India is in the throes of a period of seismic backlash against feminist and progressive politics, and the pace of change, particularly since the outbreak of the pandemic, has been breakneck with serious consequences for women’s equality and human rights. The pandemic, as elsewhere, has brutally exposed, exacerbated and deepened already existing fault-lines and structural inequalities that inhere in Indian society.
A health crisis rages on with serious knock-on effects on the livelihoods and food security of millions of people in the country, with particularly egregious effects on those in already precarious contexts such as informal workers, and especially women in informal work. The pandemic has also brought to the fore, in all its technicolour terror, the drivers of the backlash against progressive and feminist politics. The rise of a right-wing dominant-caste Hindu nationalism, and an increasingly authoritarian, hypermasculine state in thrall to a neoliberal capitalist agenda have determined the social, political, and economic contexts of the country over the last 8-10 years, and in turn the contours of the current backlash faced by contemporary progressive and feminist politics.
This was perhaps emblematically captured in the early days of the pandemic by the heart-wrenching scenes of thousands of migrants walking home in the face of a callous response by the government to its most vulnerable citizenry, and its vilification of Muslims which began with the discredited characterisation of the Tablighi Jamaat gathering in Delhi as a major source of the pandemic, and which spiralled into hate speech and crimes against Muslims, including social and economic boycotts and religious segregation at hospitals.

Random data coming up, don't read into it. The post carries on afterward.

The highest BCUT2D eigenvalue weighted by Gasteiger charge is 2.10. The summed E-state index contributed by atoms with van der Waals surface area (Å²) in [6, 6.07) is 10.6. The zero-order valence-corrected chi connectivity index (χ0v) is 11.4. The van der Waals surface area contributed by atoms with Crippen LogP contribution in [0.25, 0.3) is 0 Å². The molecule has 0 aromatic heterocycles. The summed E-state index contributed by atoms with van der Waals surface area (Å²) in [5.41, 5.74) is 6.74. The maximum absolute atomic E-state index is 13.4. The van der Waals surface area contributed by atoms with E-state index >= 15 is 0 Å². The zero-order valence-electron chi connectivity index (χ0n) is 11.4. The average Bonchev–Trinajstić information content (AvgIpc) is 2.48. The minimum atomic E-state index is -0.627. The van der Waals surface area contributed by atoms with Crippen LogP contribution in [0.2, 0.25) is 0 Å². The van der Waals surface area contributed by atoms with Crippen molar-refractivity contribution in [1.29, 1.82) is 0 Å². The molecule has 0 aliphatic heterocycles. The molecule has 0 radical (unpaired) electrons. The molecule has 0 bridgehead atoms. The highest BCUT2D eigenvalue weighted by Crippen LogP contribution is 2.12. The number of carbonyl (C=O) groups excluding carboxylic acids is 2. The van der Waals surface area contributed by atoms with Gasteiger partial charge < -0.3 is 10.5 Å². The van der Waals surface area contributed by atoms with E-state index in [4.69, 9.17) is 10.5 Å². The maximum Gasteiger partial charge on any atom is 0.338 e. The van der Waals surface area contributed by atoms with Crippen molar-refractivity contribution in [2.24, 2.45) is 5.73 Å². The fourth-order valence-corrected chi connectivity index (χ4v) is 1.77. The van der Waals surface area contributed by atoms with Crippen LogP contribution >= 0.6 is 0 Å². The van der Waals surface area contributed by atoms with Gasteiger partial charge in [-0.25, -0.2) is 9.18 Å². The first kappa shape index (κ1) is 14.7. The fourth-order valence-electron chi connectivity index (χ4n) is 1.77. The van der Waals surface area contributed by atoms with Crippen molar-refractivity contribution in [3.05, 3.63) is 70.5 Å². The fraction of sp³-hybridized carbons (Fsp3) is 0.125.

Instead of attending to the structural inequalities exposed and exacerbated by the pandemic, the government’s response has been to accelerate the pace of its political agenda, which together with an increasingly legitimised ‘lynch mob culture’, a complicit media, and a judiciary that has had its independence called into question, bring fresh stories of the pushback against the assertion of constitutional rights and democratic accountability every passing day.
Far-reaching legislative changes
In the past several weeks alone, having scrapped Question Hour, a key mechanism for parliamentary scrutiny and accountability for the monsoon session of parliament, the government violated parliamentary procedure and rushed through several legislative changes amidst a boycott of parliament by the opposition. It passed three ordinances making sweeping reforms of the agricultural sector which will adversely and disproportionately impact a majority of women farmers and agricultural workers, who form the bulk of the small and marginal sections in Indian agriculture. It also passed three further labour laws in continuation of a process of labour law reform which further retrenches labour rights and continues to invisibilise women workers, the vast majority of whom work in the informal sector.
In a pushback against democratic accountability by civil society, the government has also recently made further changes to the Foreign Contribution (Regulation) Act through an Amendment which has increased the cost of compliance for non-governmental organisations that receive foreign funds which will seriously impinge on the work of smaller organisations that work in remote locations on the rights of the most marginalised sections of society, including women.